Exquisitely-Preserved Skeleton Introduces a New Velociraptor Relative | Science | Smithsonian
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Exquisitely-Preserved Skeleton Introduces a New Velociraptor Relative

Between 84 million and 75 million years ago, near the end of the Cretaceous, part of the land now known as the Gobi Desert was host to a variety of raptors. There were two species of Velociraptor, a similar predator named Tsaagan mangas, a tiny feathered dinosaur called Mahakala omnogovae, and, as ...

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A restoration of Linheraptor by artist Matt Van Rooijen.


Between 84 million and 75 million years ago, near the end of the Cretaceous, part of the land now known as the Gobi Desert was host to a variety of raptors. There were two species of Velociraptor, a similar predator named Tsaagan mangas, a tiny feathered dinosaur called Mahakala omnogovae, and, as just announced in the journal Zootaxa, a previously unknown type represented by an exquisitely-preserved specimen. It is called Linheraptor exquisitus.

As described by paleontologists Xing Xu, Jonah Choiniere, Michael Pittman, Qingwei Tan, Dong Xiao, Zhiquan Li, Lin Tan, James Clark, Mark Norell, David Hone and Corwin Sullivan, Linheraptor was a relatively small predatory dinosaur most closely related to Tsaagan. Outside of some small differences in the skull, such as the size and placement of small holes (called fenestrae) towards the front of the skull, the two appear to represent a group of unique dromaeosaurs which, while close cousins of their neighbor Velociraptor, lacked some of the specialized characteristics which distinguish their more famous relative.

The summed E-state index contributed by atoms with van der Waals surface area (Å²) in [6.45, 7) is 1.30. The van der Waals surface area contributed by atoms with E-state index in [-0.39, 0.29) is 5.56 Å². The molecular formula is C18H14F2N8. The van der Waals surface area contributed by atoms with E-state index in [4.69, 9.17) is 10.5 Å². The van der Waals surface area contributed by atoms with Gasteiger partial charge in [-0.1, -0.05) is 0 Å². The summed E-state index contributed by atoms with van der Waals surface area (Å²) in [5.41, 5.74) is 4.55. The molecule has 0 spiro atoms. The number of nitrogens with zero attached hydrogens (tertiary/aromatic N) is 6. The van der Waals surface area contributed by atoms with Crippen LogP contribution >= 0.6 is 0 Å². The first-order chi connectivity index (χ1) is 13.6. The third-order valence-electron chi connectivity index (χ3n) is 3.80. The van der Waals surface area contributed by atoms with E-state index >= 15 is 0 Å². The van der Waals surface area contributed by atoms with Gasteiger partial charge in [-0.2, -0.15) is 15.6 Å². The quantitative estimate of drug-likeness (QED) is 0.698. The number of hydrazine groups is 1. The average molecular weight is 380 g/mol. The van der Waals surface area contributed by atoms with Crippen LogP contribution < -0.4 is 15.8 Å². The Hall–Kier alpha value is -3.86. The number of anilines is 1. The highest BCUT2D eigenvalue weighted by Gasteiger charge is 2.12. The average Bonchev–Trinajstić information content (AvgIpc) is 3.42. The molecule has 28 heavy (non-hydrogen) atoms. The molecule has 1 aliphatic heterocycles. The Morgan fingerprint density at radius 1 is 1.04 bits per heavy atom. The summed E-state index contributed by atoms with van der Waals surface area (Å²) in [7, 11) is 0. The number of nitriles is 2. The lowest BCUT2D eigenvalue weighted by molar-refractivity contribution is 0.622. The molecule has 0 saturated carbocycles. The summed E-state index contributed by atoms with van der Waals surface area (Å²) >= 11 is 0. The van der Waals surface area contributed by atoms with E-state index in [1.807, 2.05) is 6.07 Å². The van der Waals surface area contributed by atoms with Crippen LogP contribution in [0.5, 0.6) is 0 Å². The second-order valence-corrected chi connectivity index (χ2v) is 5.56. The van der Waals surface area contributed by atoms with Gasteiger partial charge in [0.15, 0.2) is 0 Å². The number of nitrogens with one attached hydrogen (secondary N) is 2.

Further research on Linheraptor has been planned, but I find it especially interesting that the famous Djadokhta Formation (home of the Flaming Cliffs) has yielded another predatory dinosaur. What could it have been eating, and how did it avoid competition with the other raptors in the area? Famous specimens such as the " fighting dinosaurs" have confirmed that some of the raptors fed on Protoceratops, and the numerous kinds of small mammals which lived in the area were probably prey, but the general scheme of "who ate whom" is still incompletely known. The preservation in the Djadokhta Formation is so good, however, that scientists have been able to get a well-defined look into this part of Earth's history, and with any luck further discoveries will tell us more about the ecology of the area during the time of Linheraptor.

David Hone, one of the authors of the new Linheraptor paper, has more about the find at his blog Archosaur Musings.

XING XU, JONAH CHOINIERE, MICHAEL PITTMAN, QINGWEI TAN, DONG XIAO,, & ZHIQUAN LI, LIN TAN, JAMES M. CLARK, MARK A. NORELL, DAVID W. E. HONE, CORWIN SULLIVAN (2010). A new dromaeosaurid (Dinosauria: Theropoda) from the Upper Cretaceous Wulansuhai Formation of Inner Mongolia, China Zootaxa, 1-9
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About Brian Switek
Brian Switek

Brian Switek is a freelance science writer specializing in evolution, paleontology, and natural history. He writes regularly for National Geographic's Phenomena blog as Laelaps.

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